Tips for Setting Up Your Own In-House 3D Printing Facility

Tips for Setting Up Your Own In-House 3D Printing Facility

So, you’ve decided to enter the 3D printing business. Congratulations! You’ve embarked upon a rewarding and fascinating endeavor that can, with the proper preparation and planning, be extremely profitable. But before you purchase that fancy new resin UV 3D printer or any other equipment, take a moment to read these tips for setting up your own in-house 3D printing facility.

Learn All You Can

You’ve already taken steps to learn about 3D printing, but it never hurts to learn a bit more! Online and in-person classes are available and may even be offered for free (or a small fee) at your local library or other facility. Training and troubleshooting videos are widely available online as well and should give you a better idea of the sort of system you need and how to operate it. If you’re planning to enter the field on a larger scale, be sure to hire at least one experienced individual with a solid background in 3D printing.

Pick the Right Machine for the Job

There’s more than one kind of 3D printer, and each one is better suited for certain jobs than others. If you want a good, general-purpose, professional 3D printer, a resin UV 3D printer is an excellent choice for a variety of jobs, including parts, models, and similar building for the fields of dentistry, jewelry-making, and other industries that demand technical precision. On the other hand, a Makerbot Sketch 3D printer is a simpler set-up and better suited for a classroom or hobbyist situation.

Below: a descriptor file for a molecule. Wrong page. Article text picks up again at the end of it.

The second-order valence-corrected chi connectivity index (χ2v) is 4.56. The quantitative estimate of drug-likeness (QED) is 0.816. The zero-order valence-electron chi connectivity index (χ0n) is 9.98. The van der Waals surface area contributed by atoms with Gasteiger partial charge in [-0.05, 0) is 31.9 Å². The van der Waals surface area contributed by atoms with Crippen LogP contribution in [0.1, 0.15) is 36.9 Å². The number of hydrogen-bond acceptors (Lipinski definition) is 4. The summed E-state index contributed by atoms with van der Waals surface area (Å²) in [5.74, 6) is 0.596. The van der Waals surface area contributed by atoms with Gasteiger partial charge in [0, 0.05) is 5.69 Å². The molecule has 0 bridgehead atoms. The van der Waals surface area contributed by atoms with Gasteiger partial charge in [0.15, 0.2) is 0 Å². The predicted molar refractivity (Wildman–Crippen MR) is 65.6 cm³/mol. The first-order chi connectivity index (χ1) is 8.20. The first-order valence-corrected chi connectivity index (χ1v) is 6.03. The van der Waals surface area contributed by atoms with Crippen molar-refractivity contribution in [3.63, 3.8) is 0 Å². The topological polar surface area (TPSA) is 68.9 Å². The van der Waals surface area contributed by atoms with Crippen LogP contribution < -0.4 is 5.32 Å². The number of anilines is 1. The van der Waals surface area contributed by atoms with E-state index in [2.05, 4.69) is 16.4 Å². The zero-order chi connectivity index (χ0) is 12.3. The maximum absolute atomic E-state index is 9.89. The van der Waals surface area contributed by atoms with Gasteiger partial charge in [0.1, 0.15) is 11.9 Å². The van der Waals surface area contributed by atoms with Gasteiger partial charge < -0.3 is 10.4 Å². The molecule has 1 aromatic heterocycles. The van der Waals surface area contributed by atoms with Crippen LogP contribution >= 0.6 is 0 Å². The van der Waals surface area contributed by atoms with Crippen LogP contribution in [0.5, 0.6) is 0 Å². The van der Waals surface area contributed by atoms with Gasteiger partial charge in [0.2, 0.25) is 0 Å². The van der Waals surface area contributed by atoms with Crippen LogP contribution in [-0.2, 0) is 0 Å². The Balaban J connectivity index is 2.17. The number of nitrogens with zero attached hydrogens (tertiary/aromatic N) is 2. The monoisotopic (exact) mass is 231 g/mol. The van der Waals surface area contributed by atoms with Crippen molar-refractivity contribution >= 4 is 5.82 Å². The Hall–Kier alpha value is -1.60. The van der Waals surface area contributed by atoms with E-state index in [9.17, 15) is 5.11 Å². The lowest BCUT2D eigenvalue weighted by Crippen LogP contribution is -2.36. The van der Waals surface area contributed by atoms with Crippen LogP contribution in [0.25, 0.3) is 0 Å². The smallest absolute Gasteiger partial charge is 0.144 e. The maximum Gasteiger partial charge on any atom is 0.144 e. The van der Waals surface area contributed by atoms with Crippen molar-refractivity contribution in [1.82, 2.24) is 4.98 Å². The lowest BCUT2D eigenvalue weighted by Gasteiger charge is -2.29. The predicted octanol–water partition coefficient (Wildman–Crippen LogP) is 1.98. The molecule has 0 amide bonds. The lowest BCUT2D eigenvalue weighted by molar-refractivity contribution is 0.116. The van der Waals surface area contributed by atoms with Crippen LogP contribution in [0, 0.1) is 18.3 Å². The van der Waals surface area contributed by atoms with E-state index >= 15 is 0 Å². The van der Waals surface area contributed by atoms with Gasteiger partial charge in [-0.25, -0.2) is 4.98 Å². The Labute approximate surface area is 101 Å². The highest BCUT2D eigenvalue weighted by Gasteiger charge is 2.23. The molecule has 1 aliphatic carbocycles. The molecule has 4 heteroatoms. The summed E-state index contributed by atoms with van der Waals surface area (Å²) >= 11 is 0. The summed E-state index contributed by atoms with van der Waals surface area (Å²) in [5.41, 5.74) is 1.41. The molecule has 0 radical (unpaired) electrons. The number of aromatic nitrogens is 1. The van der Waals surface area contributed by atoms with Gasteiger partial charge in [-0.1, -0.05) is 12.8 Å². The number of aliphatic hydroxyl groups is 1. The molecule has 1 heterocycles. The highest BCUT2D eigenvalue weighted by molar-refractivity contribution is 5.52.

Keep Safety in Mind

Become well versed not only in how your 3D printer works but also its potential hazards. In general, 3D printers, when maintained, kept clean, and used with caution, aren’t a major source of danger to you and your home. Still, create a situation where hazards are less likely. Some 3D printer materials can emit fumes which can cause headaches and nausea in the short term or have more dangerous effects with repeated exposure. Be sure to work in a well-ventilated area while wearing a mask with carbon-based materials and consider installing a more efficient ventilation system in the room.

Check Your Temps and Power Source

Here’s one of our important tips for setting up your own in-house 3D printing facility. Make sure your facility can provide the correct amount of power to your machine without the risk of blowing a fuse or tripping a circuit. Some sites describe 3D printers as using as much power as the average refrigerator, so keep that in mind, particularly when a printer is running for a long time. You don’t want it shutting down in the middle of a print job. Be sure the printer is in a cool environment as well, since higher temperatures can also interfere with a print job by melting already hot objects. A garage or other outdoor, uninsulated, or otherwise exposed area might not be the best place for your new facility.